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Council says no more pot clubs

on December 2, 2009

The Richmond City Council voted unanimously Tuesday night to prohibit new medical marijuana dispensaries until the city can develop regulations for them. Current city regulation does not address dispensaries at all, putting the four that already exist in Richmond in a legal limbo and preventing the city from monitoring or regulating their activities.

“Like most other cities, we have dispensaries coming into Richmond,” said Councilmember Tom Butt, who introduced the legislation in the form of a 45-day moratorium. “Basically what we want to do is get control of the situation and figure out what we want to do about it.”

Butt said he introduced the ordinance after hearing complaints from residents about the recent openings. A dispensary called Holistic Healing Collective opened on Nov. 23 in Point Richmond, and one called East Bay Patients Association opened across from the Pacific East Mall in the Richmond Annex area about ten months ago. Richmond has at least two other dispensaries – one more in the Pacific East Mall and a fourth at Hilltop Mall. At some dispensaries patients are allowed to use marijuana on the premises, and at some they are not. The existing dispensaries will not be affected by the moratorium.

The ban on new clubs went into effect immediately, and will last at least until January 15. After that, the council could extend it for another 22-and-a-half months if the city needs more time to put together regulation.

It’s possible that tightening regulation in other Bay Area cities is part of what’s driving people to open dispensaries in Richmond. Oakland only allows four pot clubs to operate in the city, and passed a ballot measure over the summer to become the first city to levy a separate tax on medical marijuana. San Francisco requires annual reviews and implemented a permit fee in 2005 that’s now up to $8,459, driving some operators out.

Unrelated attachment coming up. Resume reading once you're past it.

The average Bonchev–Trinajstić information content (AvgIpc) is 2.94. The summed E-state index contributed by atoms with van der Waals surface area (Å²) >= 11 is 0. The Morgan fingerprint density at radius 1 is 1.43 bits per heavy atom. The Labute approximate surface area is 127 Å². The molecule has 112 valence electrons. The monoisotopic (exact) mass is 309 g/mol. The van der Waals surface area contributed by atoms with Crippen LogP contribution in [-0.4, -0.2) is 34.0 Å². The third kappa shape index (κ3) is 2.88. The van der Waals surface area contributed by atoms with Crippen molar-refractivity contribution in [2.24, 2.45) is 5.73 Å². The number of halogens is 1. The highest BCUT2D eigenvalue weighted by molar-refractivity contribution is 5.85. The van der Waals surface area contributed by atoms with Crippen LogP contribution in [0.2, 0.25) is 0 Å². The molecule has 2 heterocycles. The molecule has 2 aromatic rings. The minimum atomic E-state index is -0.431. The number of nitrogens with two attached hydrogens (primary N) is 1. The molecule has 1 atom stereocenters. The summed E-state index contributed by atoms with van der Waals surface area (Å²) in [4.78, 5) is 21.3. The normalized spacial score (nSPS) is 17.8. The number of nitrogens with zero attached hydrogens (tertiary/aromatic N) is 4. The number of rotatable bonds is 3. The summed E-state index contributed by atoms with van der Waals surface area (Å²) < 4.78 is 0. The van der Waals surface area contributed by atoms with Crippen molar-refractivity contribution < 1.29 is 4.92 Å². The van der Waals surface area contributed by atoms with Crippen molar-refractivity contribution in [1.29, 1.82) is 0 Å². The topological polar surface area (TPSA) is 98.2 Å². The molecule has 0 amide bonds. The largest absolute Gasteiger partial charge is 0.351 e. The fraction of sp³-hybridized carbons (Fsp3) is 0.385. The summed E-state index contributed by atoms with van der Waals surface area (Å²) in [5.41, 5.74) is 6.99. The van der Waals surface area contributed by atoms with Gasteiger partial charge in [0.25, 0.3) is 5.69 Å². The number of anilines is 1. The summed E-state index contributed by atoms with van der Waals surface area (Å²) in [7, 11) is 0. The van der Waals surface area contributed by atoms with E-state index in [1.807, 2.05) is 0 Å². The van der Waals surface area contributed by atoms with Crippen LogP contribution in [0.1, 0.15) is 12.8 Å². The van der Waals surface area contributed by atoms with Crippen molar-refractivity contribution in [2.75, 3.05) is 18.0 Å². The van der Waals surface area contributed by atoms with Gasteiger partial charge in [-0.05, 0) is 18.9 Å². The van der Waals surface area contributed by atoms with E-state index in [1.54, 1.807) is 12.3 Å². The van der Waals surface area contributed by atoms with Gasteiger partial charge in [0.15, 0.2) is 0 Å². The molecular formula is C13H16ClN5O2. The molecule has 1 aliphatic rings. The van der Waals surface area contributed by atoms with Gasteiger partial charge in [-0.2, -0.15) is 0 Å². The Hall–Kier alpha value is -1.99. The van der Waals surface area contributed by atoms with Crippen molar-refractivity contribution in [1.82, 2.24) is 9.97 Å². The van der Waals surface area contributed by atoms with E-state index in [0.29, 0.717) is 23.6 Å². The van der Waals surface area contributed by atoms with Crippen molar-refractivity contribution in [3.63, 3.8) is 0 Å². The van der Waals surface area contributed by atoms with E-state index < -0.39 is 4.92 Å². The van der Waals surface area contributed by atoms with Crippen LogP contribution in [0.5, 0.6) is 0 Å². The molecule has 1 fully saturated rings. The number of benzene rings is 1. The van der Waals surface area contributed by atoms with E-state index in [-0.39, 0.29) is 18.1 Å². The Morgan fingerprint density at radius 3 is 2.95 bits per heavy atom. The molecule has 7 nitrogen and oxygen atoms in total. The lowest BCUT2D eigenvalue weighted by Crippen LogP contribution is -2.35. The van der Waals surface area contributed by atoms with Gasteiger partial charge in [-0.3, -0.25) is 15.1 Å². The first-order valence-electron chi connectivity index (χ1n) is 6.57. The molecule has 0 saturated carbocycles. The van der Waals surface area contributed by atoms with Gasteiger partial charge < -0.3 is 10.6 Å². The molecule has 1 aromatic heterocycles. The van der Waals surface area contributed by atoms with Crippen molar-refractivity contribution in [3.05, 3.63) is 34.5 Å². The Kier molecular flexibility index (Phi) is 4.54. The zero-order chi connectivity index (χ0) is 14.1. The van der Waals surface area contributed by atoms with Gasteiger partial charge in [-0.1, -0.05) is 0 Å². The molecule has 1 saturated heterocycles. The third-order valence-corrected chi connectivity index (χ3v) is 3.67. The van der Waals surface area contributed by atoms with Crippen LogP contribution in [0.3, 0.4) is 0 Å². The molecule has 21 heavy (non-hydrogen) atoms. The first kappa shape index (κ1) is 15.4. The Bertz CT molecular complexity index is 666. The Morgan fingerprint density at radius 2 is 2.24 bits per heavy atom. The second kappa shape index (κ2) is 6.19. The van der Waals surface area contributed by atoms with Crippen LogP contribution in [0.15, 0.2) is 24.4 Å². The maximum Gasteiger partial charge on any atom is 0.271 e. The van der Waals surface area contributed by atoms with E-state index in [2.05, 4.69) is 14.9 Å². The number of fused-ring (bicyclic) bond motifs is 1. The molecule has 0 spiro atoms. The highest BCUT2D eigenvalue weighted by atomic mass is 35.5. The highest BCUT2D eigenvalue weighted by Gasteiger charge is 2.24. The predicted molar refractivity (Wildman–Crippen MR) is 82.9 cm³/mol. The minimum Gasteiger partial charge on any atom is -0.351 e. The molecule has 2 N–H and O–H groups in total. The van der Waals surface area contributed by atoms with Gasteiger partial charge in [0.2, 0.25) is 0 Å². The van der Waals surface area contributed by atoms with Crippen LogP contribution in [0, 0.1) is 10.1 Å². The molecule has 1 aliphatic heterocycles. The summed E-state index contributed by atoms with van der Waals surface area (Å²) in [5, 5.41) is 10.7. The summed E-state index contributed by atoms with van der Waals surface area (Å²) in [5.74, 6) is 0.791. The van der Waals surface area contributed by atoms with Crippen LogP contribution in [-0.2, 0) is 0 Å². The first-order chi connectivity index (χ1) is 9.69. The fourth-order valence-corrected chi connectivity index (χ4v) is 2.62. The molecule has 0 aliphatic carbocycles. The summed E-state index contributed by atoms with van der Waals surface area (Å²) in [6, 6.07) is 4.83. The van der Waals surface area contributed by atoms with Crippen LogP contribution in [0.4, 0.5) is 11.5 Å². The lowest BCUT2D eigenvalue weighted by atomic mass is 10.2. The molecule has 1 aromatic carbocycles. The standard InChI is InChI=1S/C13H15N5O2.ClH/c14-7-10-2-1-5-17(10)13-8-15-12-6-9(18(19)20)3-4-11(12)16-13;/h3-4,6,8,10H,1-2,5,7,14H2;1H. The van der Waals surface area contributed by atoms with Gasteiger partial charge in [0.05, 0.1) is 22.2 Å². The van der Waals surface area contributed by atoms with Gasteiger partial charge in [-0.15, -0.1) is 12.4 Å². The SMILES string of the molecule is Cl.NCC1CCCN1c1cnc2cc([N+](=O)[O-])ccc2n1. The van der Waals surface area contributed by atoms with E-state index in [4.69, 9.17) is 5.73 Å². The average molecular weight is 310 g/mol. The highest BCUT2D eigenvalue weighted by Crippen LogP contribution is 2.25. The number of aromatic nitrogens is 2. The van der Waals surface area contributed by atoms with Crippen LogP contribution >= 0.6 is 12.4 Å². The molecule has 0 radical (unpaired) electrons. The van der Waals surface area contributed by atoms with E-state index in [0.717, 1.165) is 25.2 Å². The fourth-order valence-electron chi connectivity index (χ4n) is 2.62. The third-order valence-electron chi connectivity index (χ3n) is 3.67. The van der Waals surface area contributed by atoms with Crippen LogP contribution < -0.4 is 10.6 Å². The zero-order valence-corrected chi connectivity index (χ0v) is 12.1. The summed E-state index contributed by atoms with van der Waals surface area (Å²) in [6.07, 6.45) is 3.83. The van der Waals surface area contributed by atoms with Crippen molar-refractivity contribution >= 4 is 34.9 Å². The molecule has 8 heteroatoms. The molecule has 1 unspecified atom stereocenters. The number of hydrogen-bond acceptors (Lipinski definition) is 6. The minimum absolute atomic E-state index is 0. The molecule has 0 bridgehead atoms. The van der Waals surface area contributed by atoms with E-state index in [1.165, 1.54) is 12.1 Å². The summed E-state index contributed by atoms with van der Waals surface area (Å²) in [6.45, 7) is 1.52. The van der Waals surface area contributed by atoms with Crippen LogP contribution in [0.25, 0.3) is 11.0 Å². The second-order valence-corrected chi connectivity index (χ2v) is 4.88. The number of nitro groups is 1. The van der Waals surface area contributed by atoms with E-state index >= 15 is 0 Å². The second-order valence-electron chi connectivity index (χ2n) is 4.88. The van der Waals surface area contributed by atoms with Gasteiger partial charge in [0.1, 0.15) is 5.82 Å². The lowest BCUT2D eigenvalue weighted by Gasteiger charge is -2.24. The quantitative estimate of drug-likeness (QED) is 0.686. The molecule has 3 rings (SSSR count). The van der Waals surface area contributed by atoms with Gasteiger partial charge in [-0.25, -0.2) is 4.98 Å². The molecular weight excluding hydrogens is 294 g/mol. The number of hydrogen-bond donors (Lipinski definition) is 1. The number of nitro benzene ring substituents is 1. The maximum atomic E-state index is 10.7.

Rebecca Vasquez operates the newly-opened Holistic Healing Collective in Pt. Richmond, but lives in Sacramento, where there is currently a moratorium on new dispensaries.

“Because there’s no moratorium yet, my attorney told me to open up here,” said Vasquez, referring to Richmond. Now that she’s in business, however, Vasquez supports a moratorium on future dispensaries in the city. “I think once you get a lot of these, issues start coming about.”

The City Council’s vote echoes a move it made in July 2005 to enact a moratorium on dispensaries and examine the policy surrounding medical marijuana providers. The council referred the process of developing regulations to the city staff members tasked with creating an updated general plan for Richmond. Butt says the initiative subsequently fell by the wayside, the council lost track of the issue and regulations were never put in place.